Every day you go online, you encounter little annoyances, even things that infuriate you. An entrepreneur won’t just chafe at these irritations, said Posterous co-founder Garry Tan at last weekend’s StartupDay, but turn frustration into innovation—creating a new product isn’t just a labor of love, it’s also a labor of hate.
“You’ve got to connect with what you hate, what you can’t stand. You’re starting up a company because you want to fix it,” Tan said.
At Posterous, Tan set out to build a blogging platform that would skip the annoying step of having to create yet another login. Users can create posts by simply emailing text and photos to the service, which automatically uploads and formats the content.
Tan’s talk on the three steps of a “product-driven state of mind” was a highlight of StartupDay 2010, hosted by Seattle 2.0, an organization dedicated to providing resources for tech entrepreneurs and startups.
Hate the problem is the first step towards creating great products, according to Tan, but completely fixing the problem is not necessarily the best second step. It’s counterproductive to be too perfectionist at the beginning, Tan warned. More important than creating a perfect product is creating any product at all. The second step is to ship the solution, Tan argued, even an imperfect one, because “until you can interact with the product, it doesn’t exist.” And what doesn’t exist, you can’t improve.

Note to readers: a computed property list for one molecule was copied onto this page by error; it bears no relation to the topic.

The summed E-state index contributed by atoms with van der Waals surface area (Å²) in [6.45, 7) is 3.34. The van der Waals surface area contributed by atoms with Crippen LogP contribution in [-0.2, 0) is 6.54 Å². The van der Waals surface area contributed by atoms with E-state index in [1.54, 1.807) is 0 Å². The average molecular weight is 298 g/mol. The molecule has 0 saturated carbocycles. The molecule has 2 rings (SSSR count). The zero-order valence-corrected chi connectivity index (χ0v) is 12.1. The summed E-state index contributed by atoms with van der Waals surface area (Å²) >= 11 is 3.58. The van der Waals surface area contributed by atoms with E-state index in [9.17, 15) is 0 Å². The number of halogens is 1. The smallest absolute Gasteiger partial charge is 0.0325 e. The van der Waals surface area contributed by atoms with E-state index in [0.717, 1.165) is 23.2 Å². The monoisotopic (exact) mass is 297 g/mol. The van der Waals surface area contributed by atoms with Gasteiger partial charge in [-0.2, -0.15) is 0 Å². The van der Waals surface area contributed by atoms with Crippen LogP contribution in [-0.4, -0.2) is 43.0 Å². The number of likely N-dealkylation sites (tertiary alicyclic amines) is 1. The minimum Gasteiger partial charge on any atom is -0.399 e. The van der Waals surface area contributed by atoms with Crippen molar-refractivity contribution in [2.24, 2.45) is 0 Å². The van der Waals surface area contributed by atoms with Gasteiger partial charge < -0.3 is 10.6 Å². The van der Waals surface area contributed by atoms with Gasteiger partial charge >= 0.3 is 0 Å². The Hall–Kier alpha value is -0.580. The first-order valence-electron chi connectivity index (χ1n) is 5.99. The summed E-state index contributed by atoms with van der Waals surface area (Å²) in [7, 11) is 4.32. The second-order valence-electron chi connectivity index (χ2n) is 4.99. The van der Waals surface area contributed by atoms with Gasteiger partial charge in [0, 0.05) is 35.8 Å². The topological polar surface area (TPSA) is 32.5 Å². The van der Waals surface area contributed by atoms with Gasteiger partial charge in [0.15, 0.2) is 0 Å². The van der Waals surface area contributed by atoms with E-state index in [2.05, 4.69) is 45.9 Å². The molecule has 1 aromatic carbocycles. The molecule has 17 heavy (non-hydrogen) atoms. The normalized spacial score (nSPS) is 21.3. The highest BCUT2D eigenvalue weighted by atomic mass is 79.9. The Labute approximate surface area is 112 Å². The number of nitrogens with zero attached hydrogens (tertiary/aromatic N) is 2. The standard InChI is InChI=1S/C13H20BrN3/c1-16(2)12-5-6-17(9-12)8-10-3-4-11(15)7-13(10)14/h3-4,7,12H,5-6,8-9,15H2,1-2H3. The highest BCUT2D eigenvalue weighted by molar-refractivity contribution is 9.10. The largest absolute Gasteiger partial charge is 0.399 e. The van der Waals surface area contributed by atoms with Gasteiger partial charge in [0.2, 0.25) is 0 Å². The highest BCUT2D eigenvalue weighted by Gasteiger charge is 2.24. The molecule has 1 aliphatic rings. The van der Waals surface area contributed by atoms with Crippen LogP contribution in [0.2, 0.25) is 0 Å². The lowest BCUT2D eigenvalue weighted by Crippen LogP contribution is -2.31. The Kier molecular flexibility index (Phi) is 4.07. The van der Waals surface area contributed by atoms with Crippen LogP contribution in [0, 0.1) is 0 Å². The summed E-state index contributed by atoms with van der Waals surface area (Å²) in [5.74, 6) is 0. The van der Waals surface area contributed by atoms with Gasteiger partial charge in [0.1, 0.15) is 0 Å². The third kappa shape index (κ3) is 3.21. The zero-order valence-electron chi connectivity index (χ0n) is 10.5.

Another StartupDay speaker, Jan Miksovsky of “online family organizer” suite Cozi.com, struck a similar note. At one point Microsoft was venturing into the family organizing space, but the competitive threat dissipated because their product never shipped, perhaps because Microsoft only ships products that meet the company’s high standards, Miksovsky speculated. Cozi, in contrast, as a startup had the luxury of improving their service iteration by iteration, providing “incremental design goodness.”
“Designs that don’t ship are meaningless,” Miksovsky concluded.
Turning customers into evangelists
Building a startup is not like building a car, Tan said, a mere logistical and technological challenge. “What we’re really doing is throwing an amazing party.” To do so, you take care of every single detail to make sure that your guests have a great time. Or, as Tan puts it, the third step towards creating great products is to love your users.
Monica Harrington, Chief Marketing Officer at Seattle startup Intersect, and previously at Valve and Google-acquired Picnik, also stressed the need to build a customer-centric company. “You can’t be too obsessive about making users happy,” she said. If you listen to your customers, they can help you build the product and become evangelists. In fact, said Harrington, “they’ll often have better ideas than you.”
But before you can embrace your customers, you first have to embrace the idea of being an entrepreneur.
“All along I was waiting for someone to sign my permission slip to start a company,” said Tan, “but the only person who could sign it was me. Sign your own permission slip.”
Peter Luyckx is a contributing writer to Seattle Local Health Guide and to Flip the Media. Previously, he was the Managing Editor at Flip the Media, and a Web Producer and Editor at Microsoft’s MSN Health & Fitness and MSN Shopping. He is a graduate student in the MCDM program and can be followed on Twitter @peterlux.